Eating more fruit and veg aids longer living

Feeling peachy: ‘Vertumnus’ by Arcimboldo certainly favours plenty of fruit and vegetables.

New research reveals that those who eat ten portions of fruit and vegetables a day are more likely to live longer. Some want the five-a-day guideline doubled. But is this asking too much?

‘Is carrot cake one of my five-a-day?’ asks a hopeful post on an online health forum. Many Britons similarly try to push the rules as they struggle to reach the WHO and government recommended intake of five portions of fruit and vegetables a day. One estimate suggests that only 30% regularly make it, and sadly, carrot cake does not count.

Yet a new study from University College London suggests even this bar is not high enough and we should instead be aiming for seven, if not ten, portions a day, mostly in the form of vegetables.

It looked at the eating habits of 65,000 people over eight years and found that those who eat more than seven fruit and vegetable portions a day were 42% less likely to die early from any cause. Data also suggested that this group had a 25% lower risk from cancer, and were almost a third less likely to suffer from heart disease or a stroke.

The researchers caution that other factors might have influenced their results, such as some people leading less stressful lives and taking greater care to stay in shape, but doctors are still calling for the UK to update its message from five to ten-a-day.

However, some families may struggle to afford fresh fruit and vegetables, or may not be in the habit of buying them. And being healthy is becoming harder that it once seemed. Although many decide to boost their vitamin intake by drinking smoothies, a study last year found that four out of five of those available contain more sugar than a can of cola.

Some psychologists say our concern with health is already becoming a problem and we would do better to just relax. Others are simply fed up of nutrition scandals that are contradicted every few months by new studies. In the 1990s, the media fretted about the danger of eating too many eggs, although this myth has now been laid to rest. And despite worries about saturated fats, experts now say fructose is a much bigger concern. So how seriously should we take this new study?

A pinch of salt

Some say we cannot ignore its findings and the government should push people towards achieving healthier lives with a revised recommendation of ten fruit and veg a day. Doctors add that our current guidelines might provide ‘false reassurance’ and ‘risk complacency’ from those already reaching five-a-day. Australia already has a ‘two fruits + five veg’ campaign – it is time the UK caught up.

Others, including one Cambridge expert, say that while there is lots of evidence supporting five-a-day, we should not read so much into only one study. They argue that health guidelines are constantly being revised, and so long as a diet is balanced, there is no need to worry. Life is too short to be concerned about guidelines.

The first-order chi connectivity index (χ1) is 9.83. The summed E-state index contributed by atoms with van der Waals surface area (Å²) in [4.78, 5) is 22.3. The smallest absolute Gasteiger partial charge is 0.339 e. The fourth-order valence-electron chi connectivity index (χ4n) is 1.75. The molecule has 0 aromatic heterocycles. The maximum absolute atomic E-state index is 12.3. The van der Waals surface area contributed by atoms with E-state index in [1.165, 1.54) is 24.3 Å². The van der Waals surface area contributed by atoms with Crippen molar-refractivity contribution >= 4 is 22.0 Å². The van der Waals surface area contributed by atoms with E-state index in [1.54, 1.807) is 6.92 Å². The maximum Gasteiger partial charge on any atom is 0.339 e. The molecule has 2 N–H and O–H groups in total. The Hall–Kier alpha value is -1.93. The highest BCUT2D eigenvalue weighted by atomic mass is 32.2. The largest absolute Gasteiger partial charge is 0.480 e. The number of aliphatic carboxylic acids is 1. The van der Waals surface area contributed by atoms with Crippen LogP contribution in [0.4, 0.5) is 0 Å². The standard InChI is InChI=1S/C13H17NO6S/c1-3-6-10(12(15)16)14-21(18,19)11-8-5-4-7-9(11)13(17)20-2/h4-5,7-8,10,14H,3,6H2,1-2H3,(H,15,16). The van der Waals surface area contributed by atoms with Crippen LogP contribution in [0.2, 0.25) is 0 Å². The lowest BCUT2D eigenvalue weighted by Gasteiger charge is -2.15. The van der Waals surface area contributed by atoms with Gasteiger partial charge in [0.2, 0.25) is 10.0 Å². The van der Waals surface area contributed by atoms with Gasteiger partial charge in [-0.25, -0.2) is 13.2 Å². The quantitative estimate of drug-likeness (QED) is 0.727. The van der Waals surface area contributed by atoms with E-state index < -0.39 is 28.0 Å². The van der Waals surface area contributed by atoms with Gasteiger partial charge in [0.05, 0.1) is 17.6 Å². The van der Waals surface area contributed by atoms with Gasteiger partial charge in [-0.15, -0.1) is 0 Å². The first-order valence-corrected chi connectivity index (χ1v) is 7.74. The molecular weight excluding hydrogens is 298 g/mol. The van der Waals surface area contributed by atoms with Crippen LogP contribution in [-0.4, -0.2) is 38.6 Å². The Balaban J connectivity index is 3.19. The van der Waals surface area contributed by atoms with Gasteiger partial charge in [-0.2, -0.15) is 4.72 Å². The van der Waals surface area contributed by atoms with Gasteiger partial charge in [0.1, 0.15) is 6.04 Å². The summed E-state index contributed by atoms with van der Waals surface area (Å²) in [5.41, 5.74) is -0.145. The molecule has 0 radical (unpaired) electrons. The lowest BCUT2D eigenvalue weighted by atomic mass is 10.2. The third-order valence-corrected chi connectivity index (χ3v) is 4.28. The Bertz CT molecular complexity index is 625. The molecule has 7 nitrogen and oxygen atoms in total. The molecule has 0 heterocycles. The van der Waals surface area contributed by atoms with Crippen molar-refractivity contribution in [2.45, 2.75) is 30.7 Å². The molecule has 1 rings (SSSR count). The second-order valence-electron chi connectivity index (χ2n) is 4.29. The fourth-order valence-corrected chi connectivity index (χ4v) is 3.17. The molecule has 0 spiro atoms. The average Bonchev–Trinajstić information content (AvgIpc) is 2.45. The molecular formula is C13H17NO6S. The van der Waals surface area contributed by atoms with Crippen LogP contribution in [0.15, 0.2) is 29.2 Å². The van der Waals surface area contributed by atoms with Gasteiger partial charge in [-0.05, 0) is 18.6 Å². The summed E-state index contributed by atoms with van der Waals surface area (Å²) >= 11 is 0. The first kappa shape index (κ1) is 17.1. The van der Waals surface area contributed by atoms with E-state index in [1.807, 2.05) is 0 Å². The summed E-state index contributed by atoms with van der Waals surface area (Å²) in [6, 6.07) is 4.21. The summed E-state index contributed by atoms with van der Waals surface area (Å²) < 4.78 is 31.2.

You Decide

  1. Should the government change its recommendation to ten portions of fruit and vegetables every day?
  2. ‘The UK will simply never eat healthily enough to reach ten-a-day.’ Do you agree?

Activities

  1. In small groups, design a poster encouraging people to eat more healthily.
  2. Using the links in ‘Become an Expert’, research other nutritional studies that have affected the way we eat. List three examples of what advice was given and find out if that advice has now changed.

Some People Say...

“Life’s too short to worry about what we eat.”

What do you think?

Q & A

I’m OK. Why should I watch what I eat?
Everyone should. One in three children and two in three adults are now overweight, mainly because they consume too much sugar rather than too much fat. Sugar can be in foods that would not typically be associated with it, such as baked beans, chicken nuggets and white bread.
But isn’t health advice always being overturned?
Yes, often it is. But while the popular media tends to treat ‘science’ as if it were one giant organisation, there are, in fact, thousands of experiments going on around the world at any one time and the results often contradict each other. Some studies, for example, say that vitamin tablets have no health benefits. However, it seems a safe and common sense bet that eating more vegetables is a very good idea.

Word Watch

Who
The World Health Organisation, the public health department of the United Nations. It works with governments all over the world to advise on health issues and assist in the fight against diseases and malnutrition.
Cause
The study found that those who ate five to seven portions of fruit and vegetables a day had a 36% reduced risk of early death, those who ate three to five portions 29% less, and those who ate one to three a day had a 14% reduced risk.
Rest
The Japanese, who have very low levels of heart disease and cholesterol compared with people from other developed countries, manage to get through an average of 328 eggs per person per year.
Fructose
This fruit sugar directly contributes to heart disease and diabetes and is linked with dementia and cancer. It is found in processed food and drinks because it is sweeter and cheaper than other kinds of sugar. Most people do not realise it is even in their food.

Subjects

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